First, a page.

2. Focus on the issues and not on the people raising the issues. Attack the problems not the people. Buyers who have invested such large amounts of money in these homes are naturally going to be concerned for the outcome. Each person will act differently – some will coast along and accept anything in good faith, while others due to personal, professional, experience and cultural reasons – expect 5 star service along with 5 star prices. Each customer is different and will need to be handled individually, however, the level of service/finish/completion/etc will need to be consistent across the project to avoid further conflict down the road. This is part of having Customers and is the burden of the Developer to get right – that’s why they make a profit – or not. It is a very universal concept and one to get right when dealing with an international clientele such as BAJ Owners.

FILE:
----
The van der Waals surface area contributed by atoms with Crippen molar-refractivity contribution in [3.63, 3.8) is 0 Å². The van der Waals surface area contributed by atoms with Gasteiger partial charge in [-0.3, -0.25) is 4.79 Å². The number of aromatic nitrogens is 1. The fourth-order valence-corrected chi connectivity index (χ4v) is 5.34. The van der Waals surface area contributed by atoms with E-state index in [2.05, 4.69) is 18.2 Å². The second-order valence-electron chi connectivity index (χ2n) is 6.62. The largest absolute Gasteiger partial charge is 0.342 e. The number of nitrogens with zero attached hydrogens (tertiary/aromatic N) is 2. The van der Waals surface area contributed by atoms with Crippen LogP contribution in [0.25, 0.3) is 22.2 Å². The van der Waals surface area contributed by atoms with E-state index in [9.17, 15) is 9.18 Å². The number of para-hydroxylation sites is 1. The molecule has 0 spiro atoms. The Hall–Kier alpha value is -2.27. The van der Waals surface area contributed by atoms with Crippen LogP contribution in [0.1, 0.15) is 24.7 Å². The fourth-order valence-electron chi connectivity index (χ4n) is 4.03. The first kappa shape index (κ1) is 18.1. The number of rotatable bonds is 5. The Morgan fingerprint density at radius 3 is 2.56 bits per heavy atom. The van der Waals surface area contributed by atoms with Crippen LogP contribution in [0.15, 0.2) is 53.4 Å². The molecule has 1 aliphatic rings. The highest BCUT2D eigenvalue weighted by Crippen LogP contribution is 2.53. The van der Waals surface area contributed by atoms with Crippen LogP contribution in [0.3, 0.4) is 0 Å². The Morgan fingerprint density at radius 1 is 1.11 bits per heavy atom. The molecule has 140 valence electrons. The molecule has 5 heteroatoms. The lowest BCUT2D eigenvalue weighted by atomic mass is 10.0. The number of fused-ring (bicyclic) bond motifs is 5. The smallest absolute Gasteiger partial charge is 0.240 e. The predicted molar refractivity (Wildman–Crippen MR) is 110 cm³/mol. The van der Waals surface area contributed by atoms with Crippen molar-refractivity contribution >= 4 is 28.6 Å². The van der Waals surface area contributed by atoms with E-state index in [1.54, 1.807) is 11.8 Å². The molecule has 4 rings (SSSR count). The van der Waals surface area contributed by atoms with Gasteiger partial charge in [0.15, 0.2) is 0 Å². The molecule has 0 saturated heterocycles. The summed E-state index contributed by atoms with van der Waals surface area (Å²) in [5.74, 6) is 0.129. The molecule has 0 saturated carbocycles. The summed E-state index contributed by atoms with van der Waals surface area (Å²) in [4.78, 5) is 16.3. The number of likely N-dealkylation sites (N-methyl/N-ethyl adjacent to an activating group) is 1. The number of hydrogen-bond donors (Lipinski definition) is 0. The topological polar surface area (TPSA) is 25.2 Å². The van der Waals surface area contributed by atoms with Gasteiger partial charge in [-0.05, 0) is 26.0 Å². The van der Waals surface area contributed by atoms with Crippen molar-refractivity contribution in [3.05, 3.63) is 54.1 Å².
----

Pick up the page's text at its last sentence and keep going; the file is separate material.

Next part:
3. Address the MAJOR issue and communicate directly – answers the questions, provide the solutions. Avoiding issues will not solve them, it just makes them worse. Selectively answering the “easy questions” doesn’t work either. With focused attention, decisions, clear instruction, agreed timeframes and effective communication – most of the major concerns at BAJ could be resolved quite quickly.

a. Defects & rectification – If lists have been submitted – address the list. Agree what is or is not going to be rectified and advise owners. Then go fix it. Then arrange for a re-inspection where expectations can be met or exceeded- not disappointed due to mismatched expectations. Agree alternatives, solutions, concessions with buyers as required. Document and communicate so both parties are on the same page.